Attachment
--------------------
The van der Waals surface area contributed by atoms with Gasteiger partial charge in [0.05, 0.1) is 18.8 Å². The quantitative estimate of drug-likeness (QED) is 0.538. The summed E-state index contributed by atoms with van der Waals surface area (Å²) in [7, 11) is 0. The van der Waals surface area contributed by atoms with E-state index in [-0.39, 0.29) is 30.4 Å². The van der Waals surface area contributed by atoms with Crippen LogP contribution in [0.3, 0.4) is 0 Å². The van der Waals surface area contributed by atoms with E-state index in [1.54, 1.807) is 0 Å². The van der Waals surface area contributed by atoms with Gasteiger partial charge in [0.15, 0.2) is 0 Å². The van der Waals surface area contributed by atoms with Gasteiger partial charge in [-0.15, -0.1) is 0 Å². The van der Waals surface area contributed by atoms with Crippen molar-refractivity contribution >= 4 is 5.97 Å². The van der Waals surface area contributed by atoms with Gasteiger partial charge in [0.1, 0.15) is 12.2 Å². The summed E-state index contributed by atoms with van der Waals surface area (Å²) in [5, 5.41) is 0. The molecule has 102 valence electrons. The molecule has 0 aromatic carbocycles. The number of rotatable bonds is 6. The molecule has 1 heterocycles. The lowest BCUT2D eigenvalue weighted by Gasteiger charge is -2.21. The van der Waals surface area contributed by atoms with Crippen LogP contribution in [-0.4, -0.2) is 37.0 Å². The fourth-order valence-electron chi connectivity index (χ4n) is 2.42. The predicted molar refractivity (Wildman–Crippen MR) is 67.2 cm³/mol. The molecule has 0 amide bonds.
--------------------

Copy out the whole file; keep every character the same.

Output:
The van der Waals surface area contributed by atoms with Gasteiger partial charge in [0.05, 0.1) is 18.8 Å². The quantitative estimate of drug-likeness (QED) is 0.538. The summed E-state index contributed by atoms with van der Waals surface area (Å²) in [7, 11) is 0. The van der Waals surface area contributed by atoms with E-state index in [-0.39, 0.29) is 30.4 Å². The van der Waals surface area contributed by atoms with Crippen LogP contribution in [0.3, 0.4) is 0 Å². The van der Waals surface area contributed by atoms with E-state index in [1.54, 1.807) is 0 Å². The van der Waals surface area contributed by atoms with Gasteiger partial charge in [0.15, 0.2) is 0 Å². The van der Waals surface area contributed by atoms with Gasteiger partial charge in [-0.15, -0.1) is 0 Å². The van der Waals surface area contributed by atoms with Crippen molar-refractivity contribution >= 4 is 5.97 Å². The van der Waals surface area contributed by atoms with Gasteiger partial charge in [0.1, 0.15) is 12.2 Å². The summed E-state index contributed by atoms with van der Waals surface area (Å²) in [5, 5.41) is 0. The molecule has 102 valence electrons. The molecule has 0 aromatic carbocycles. The number of rotatable bonds is 6. The molecule has 1 heterocycles. The lowest BCUT2D eigenvalue weighted by Gasteiger charge is -2.21. The van der Waals surface area contributed by atoms with Crippen LogP contribution in [-0.4, -0.2) is 37.0 Å². The fourth-order valence-electron chi connectivity index (χ4n) is 2.42. The predicted molar refractivity (Wildman–Crippen MR) is 67.2 cm³/mol. The molecule has 0 amide bonds.